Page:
I suffer as always from the fear of putting down the first line. It is amazing the terrors, the magics, the prayers, the straitening shyness that assail one. It is as though the words were not only indelible but that they spread out like dye in water and color everything around them. A strange and mystic business, writing. Almost no progress has taken place since it was invented. The Book of the Dead is as good and as highly developed as anything in the 20th century and much better than most. And yet in spite of this lack of a continuing excellence, hundreds of thousands of people are in my shoes—praying feverishly for relief from their word pangs.

I learned long ago that you cannot tell how you will end by how you start. I just glanced up this page for instance. Look at the writing at the top—ragged and angular with pencils breaking in every line, measured as a laboratory rat and torn with nerves and fear. And just half an hour later it has smoothed out and changed considerably for the better.

Now I had better get into today’s work. It is full of strange and secret things, things which should strike deep into the unconscious like those experimental stories I wrote so long ago. Those too were preparation for this book and I am using the lessons I’ve learned in all the other writing.

I have often thought that this might be my last book. I don’t really mean that because I will be writing books until I die. But I want to write this one as though it were my last book. Maybe I believe that every book should be written that way.

I hope I can keep all the reins in my hands and at the same time make it sound as though the book were almost accidental. That is going to be hard to do but it must be done. Also I’ll have to lead into the story so gradually that my reader will not know what is happening to him until he is caught. That is the reason for the casual—even almost flippant—sound. It’s like a man setting a trap for a fox and pretending with pantomime that he doesn’t know there is a fox or a trap in the country.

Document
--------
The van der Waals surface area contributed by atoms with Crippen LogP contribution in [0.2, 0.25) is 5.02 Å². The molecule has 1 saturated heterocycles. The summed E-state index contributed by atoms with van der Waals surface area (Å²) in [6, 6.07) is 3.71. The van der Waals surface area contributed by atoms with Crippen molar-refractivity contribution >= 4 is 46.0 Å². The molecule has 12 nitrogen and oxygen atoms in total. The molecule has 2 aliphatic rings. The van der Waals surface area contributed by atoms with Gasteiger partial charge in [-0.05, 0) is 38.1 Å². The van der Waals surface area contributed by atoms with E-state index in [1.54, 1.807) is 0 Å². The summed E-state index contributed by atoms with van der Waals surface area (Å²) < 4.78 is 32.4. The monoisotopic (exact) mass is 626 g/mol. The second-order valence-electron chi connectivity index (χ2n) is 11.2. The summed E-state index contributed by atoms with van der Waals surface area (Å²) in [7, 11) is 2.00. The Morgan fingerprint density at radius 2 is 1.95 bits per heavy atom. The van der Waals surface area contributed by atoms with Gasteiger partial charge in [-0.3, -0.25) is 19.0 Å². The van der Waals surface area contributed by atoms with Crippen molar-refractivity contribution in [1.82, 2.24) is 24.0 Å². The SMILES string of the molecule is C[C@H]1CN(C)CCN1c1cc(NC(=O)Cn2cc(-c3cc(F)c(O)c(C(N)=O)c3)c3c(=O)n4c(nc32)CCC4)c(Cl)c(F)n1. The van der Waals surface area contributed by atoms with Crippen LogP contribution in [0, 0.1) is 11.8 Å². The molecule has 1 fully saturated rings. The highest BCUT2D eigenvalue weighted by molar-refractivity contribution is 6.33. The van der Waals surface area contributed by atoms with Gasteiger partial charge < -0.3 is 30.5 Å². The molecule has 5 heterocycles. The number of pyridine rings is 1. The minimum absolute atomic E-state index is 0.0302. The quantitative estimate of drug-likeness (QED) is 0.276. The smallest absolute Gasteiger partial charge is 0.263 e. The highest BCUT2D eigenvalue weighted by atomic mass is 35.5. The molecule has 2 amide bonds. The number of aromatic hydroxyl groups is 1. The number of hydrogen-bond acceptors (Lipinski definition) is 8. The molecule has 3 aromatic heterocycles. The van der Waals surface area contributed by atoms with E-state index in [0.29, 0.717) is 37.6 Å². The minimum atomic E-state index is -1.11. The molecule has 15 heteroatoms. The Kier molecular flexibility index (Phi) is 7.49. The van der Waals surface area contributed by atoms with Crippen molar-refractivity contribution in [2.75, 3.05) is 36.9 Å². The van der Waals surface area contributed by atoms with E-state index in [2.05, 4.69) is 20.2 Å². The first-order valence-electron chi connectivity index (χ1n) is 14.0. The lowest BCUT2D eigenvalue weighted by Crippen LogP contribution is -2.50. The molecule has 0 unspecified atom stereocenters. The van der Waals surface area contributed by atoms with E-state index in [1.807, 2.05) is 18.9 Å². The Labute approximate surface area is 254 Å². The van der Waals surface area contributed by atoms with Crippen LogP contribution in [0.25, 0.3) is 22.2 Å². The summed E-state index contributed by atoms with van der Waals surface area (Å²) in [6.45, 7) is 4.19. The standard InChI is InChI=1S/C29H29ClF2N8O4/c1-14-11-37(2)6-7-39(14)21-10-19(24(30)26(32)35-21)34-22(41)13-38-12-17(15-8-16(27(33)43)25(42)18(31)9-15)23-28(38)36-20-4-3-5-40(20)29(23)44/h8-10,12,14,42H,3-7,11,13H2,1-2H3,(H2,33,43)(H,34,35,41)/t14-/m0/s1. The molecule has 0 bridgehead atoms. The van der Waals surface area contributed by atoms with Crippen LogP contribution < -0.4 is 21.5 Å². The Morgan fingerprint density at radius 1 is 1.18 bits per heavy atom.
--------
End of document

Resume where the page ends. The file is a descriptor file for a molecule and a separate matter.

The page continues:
I split myself into three people. I know what they look like. One speculates and one criticizes and the third tries to correlate. It usually turns out to be a fight but out of it comes the whole week’s work. And it is carried on in my mind in dialogue. It’s an odd experience. Under such circumstances it might be one of those schizophrenic symptoms but as a working technique, I do not think it is bad at all.

I do indeed seem to feel creative juices rushing toward an outlet as semen gathers from the four quarters of a man and fights its way into the vesicle. I hope something beautiful and true comes out—but this I know (and the likeness to coition still holds). Even if I knew nothing would emerge from this book I would still write it. It seems to me that different organisms must have their separate ways of symbolizing, with sound or gesture, the creative joy—the flowering. And if this is so, men also must have their separate ways—some to laugh and some to build, some to destroy and yes, some even creatively to destroy themselves. There’s no explaining this. The joy thing in me has two outlets: one a fine charge of love toward the incredibly desirable body and sweetness of woman and second—mostly both—the paper and pencil or pen. And it is interesting to think what paper and pencil and the wriggling words are. They are nothing but the trigger into joy—the shout of beauty—the carcajada of the pure bliss of creation. And often the words do not even parallel the feeling except sometimes in intensity. Thus a man full of a bursting joy may write with force and vehemence of some sad picture—of the death of beauty or the destruction of a lovely town—and there is only the effectiveness to prove how great and beautiful was his feeling.

My work does not coagulate. It is as unmanageable as a raw egg on the kitchen floor. It makes me crazy. I am really going to try now and I’m afraid that the very force of the trying will take all the life out of the work. I don’t know where this pest came from but I know it is not new.

We work in our own darkness a great deal with little real knowledge of what we are doing. I think I know better what I am doing than most writers but it still isn’t much.

I guess I am terrified to write “finish” on the book for fear I myself will be finished.

Suddenly I feel lonely in a curious kind of way. I guess I am afraid. That always comes near the end of a book—the fear that you have not accomplished what you started to do. That is as natural as breathing.

In a short time that will be done and then it will not be mine anymore. Other people will take it over and own it and it will drift away from me as though I had never been a part of it. I dread that time because one can never pull it back, it’s like shouting good-bye to someone going off in a bus and no one can hear because of the roar of the motor.

John Ernst Steinbeck
Journal of a Novel